Surrounding yourself with the best experts pays off in racing and in business

I recently participated in the Runner’s World Challenge to train for the Flying Pig marathon. I’ve trained for marathons before, but never quite like this. For this marathon, I was being helped by some of the best and most knowledgeable running experts in the nation. And it really paid off.

We’ve all heard the saying that the best business owners and CEOs surround themselves with the best people and that’s what makes them strong and successful. We’ve also heard that surrounding yourself with people and situations that challenge you will help you excel. It’s not any different in racing and my experience with the Runner’s World Challenge is a perfect example of that.

The Flying Pig 2010 was my fourth marathon and my second Flying Pig. In past marathons, I’ve gone out too fast in the first half, only to feel fatigued to a point where I slowed down significantly in the second half. The Challenge training program taught me a lot of things, but one of the most important ones was pacing. Through very strategic and focused workouts designed by the experts at Runner’s World, I was able to truly find my pace, better control it and learn to do a negative split in my training runs, no matter the distance. A negative split means you get faster as the workout progresses instead of slowing down as you fatigue. While this newly found feel for pacing was encouraging, I knew the real proof of what I learned would be on race day when adrenaline is surging and I’m surrounded by other runners who may be pacing faster than I could or should run.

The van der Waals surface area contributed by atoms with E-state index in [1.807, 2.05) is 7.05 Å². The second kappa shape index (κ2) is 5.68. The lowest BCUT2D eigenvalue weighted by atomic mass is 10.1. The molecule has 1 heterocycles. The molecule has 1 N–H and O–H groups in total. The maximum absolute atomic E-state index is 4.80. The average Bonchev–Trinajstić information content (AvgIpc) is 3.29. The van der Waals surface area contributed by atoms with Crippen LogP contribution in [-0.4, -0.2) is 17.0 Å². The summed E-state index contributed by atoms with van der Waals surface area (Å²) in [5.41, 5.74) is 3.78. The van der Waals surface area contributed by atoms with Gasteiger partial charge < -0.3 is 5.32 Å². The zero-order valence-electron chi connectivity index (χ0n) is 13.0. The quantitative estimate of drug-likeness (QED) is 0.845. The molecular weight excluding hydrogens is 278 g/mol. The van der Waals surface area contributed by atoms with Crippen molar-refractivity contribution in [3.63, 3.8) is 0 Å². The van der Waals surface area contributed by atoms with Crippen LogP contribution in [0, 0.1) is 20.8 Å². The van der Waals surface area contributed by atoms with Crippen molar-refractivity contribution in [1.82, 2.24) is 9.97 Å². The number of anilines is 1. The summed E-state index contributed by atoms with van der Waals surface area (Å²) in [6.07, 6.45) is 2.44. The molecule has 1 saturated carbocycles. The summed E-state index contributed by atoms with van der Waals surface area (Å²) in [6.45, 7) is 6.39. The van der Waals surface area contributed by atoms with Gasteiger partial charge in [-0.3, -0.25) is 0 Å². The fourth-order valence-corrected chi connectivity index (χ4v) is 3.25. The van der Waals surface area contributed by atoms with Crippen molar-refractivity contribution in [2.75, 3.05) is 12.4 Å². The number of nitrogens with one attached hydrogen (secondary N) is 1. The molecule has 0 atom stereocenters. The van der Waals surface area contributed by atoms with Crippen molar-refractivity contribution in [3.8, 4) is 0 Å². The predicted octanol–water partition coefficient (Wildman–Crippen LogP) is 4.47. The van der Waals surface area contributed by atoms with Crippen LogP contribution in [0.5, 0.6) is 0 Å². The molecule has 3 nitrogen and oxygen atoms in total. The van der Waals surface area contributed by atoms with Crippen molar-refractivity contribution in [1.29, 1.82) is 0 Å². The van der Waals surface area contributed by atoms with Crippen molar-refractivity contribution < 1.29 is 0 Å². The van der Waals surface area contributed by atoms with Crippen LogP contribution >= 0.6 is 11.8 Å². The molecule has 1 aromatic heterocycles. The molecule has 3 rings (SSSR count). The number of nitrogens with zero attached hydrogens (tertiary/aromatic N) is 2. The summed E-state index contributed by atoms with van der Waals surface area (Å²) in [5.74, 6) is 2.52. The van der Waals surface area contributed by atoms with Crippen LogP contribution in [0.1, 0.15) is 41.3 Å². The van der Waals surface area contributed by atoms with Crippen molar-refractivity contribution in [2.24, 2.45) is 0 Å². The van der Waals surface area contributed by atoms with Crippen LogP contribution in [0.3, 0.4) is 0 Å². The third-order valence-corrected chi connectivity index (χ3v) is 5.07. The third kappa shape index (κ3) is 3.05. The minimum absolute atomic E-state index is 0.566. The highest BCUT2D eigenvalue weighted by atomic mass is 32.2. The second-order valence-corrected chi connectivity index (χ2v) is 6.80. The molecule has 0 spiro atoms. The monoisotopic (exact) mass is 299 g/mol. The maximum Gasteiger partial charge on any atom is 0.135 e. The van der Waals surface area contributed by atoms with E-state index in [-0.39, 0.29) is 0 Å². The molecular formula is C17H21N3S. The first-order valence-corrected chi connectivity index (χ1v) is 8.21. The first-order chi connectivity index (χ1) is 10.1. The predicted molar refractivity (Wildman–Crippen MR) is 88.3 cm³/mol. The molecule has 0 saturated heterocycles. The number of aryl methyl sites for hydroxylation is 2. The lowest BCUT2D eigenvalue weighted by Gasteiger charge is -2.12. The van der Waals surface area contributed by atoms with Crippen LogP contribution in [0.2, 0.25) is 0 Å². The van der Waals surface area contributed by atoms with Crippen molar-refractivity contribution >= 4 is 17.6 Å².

The other aspect of the Challenge is that it truly challenges you. My personal challenges were to run the race with a negative split and to set a personal record (PR).

Race day comes. It’s lightning, thundering and rain is pouring down. Not exactly ideal conditions to set a personal record for yourself. But I was determined to try. I had trained hard, and I was up for the challenge.

The gun goes off, and it’s my time to implement my new training knowledge. I did. The end result was a finishing time 40 minutes faster than my previous Flying Pig finishing time last year and 20 minutes faster than my fastest marathon time on a different course. I met my second challenge too. I ran a second half that was five minutes faster than my first half and accomplished my goal of running a negative split.

So how does this story relate to business? When we surround ourselves with the best possible people we get stronger. When we challenge ourselves or strive to meet challenges others set for us, we grow in amazing ways and better ourselves and our performance. When we invest in ourselves and our businesses to learn from experts, we avoid making costly mistakes and save ourselves time and money. When we pace ourselves, as individuals and businesses we avoid “blowing up” and losing energy. And when we are energized, everyone around us feels it, including employees, vendors and clients.

So the next time you think you’re going to try to go full speed to the finish line in business, think again. Remember running a business is an endurance race, not a sprint. Pace yourself wisely and you’ll find that when you get to the finish line, you will arrive with energy, a new perspective and a sense of pride for a job well done.

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